Courtest of Anthony Goyanes
This story is part of "Every 30 Seconds," a collaborative public media reporting project tracing the young Latino electorate leading up to the 2020 presidential election and beyond.
Voters took to the polls Tuesday for Florida’s primary despite public life shutting down across the nation due to the coronavirus pandemic.
Across the nation, Latino voters — who are set to comprise the United States’ largest minority voter bloc in the November presidential election — have tended to favor Democratic candidate Vermont Sen. Bernie Sanders. That’s not always the case in Florida, where the Latino community is very diverse and tends to lean more conservative — at least among older generations. Polls show most of Florida’s Latino Democrats support Sanders’ opponent, former Vice President Joe Biden.
Some of Sanders’ recent comments praising aspects of leftist governments in Latin America didn’t sit well with many Latinos in South Florida, home to a large community of immigrants from Cubans and Venezuelans. Many of them fled authoritarian, socialist regimes.
“So, I think we condemn authoritarianism — whether it’s in China, Russia, Cuba, any place else,” Sanders said in the March 15 Democratic debate. “But to simply say that nothing ever done by any of those administrations had a positive impact on their people, would, I think, be incorrect.”
Sanders’ embrace of policies deemed “socialist” is hurting his chances with Latino voters in Florida, said Alejandra Martinez, a reporter with WLRN in Miami, who is working with The World on "Every 30 Seconds," a yearlong series exploring the Latino youth vote.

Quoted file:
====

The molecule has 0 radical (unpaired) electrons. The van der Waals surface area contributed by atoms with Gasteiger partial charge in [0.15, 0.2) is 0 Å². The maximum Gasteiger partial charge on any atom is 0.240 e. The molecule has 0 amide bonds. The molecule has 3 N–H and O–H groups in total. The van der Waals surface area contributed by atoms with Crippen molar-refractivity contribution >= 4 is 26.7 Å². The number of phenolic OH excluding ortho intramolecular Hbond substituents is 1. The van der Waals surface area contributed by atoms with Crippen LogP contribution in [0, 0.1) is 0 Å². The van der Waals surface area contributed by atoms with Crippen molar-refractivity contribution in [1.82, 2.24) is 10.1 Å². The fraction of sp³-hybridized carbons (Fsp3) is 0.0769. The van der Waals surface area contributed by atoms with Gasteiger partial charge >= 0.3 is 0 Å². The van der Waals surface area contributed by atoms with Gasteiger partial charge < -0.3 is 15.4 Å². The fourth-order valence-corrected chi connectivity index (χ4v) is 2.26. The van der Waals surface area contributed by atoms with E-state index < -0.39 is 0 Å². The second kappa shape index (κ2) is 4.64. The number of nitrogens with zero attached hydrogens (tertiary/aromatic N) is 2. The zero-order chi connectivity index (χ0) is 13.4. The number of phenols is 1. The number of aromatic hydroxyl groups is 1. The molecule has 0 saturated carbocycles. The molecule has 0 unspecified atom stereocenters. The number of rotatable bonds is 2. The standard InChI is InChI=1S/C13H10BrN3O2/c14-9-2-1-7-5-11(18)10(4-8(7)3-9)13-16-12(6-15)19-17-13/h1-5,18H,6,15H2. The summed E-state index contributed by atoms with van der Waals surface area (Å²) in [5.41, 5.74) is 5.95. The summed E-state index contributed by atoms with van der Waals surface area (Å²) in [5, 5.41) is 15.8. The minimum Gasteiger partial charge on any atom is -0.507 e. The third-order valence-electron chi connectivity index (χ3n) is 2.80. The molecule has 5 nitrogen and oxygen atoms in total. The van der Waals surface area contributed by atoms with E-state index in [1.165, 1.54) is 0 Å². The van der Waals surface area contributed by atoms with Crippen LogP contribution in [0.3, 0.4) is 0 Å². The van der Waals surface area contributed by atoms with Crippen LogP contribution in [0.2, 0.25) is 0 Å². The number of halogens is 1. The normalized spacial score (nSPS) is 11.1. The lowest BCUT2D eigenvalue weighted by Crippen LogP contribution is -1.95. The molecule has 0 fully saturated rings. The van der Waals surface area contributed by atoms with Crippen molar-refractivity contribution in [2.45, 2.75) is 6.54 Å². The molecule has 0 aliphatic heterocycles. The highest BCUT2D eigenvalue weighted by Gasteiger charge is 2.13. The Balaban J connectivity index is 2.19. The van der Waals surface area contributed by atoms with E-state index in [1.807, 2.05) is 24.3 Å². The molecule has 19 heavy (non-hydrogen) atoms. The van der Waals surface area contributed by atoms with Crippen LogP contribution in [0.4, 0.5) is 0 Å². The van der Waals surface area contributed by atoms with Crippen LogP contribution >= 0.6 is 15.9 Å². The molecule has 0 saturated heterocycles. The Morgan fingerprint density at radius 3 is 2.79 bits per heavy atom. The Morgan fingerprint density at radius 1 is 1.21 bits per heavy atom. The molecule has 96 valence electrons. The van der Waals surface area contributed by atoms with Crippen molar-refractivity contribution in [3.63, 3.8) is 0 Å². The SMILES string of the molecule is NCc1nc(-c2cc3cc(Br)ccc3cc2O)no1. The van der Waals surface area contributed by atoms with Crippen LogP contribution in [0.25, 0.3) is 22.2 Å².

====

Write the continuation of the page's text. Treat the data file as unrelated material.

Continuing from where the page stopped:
Related: Every 30 seconds, a young Latino in the US turns 18. Their votes count more than ever.
Courtest of Anthony Goyanes
Anthony Goyanes is an 18-year-old in Miami who voted in Florida’s primary. Most of his family fled Cuba or is still in Cuba, he said.
“I think it is unacceptable for Bernie Sanders to be making such comments about Cuba. That regime caused immense pains, not just my family, but thousands more,” Goyanes said. “The Miami community is one that has been shaped by ... the exile from Cuba's communist regime. And I really don't think that it's appropriate that Bernie Sanders is just overviewing the plight of these Cubans that had struggled so hard to escape that regime ... by acknowledging that Castro was an admirable guy for improving the literacy rate in his country.”
Related: How Republicans are courting the Latino vote
Other young Latinos have a different point of view. In general, younger Latinos tend to be more liberal and comfortable with the “democratic socialist” label. Many say they would vote for Sanders because he talks about issues that will impact their lives right now, in America — such as higher education debt and affordable health care.
“I think a lot of people are going off on Bernie about his remarks on Cuba's education policy, but it’s not like he’s wrong,” said 18-year-old Yaneilys Ayuso, another first-time voter. “I'm half Cuban myself. And my family by no means are supporters of Castro's regime or anything like that. But people are literally traveling to Cuba in order to learn and to get their degrees for free.”
To listen to the whole story, click the audio player above.
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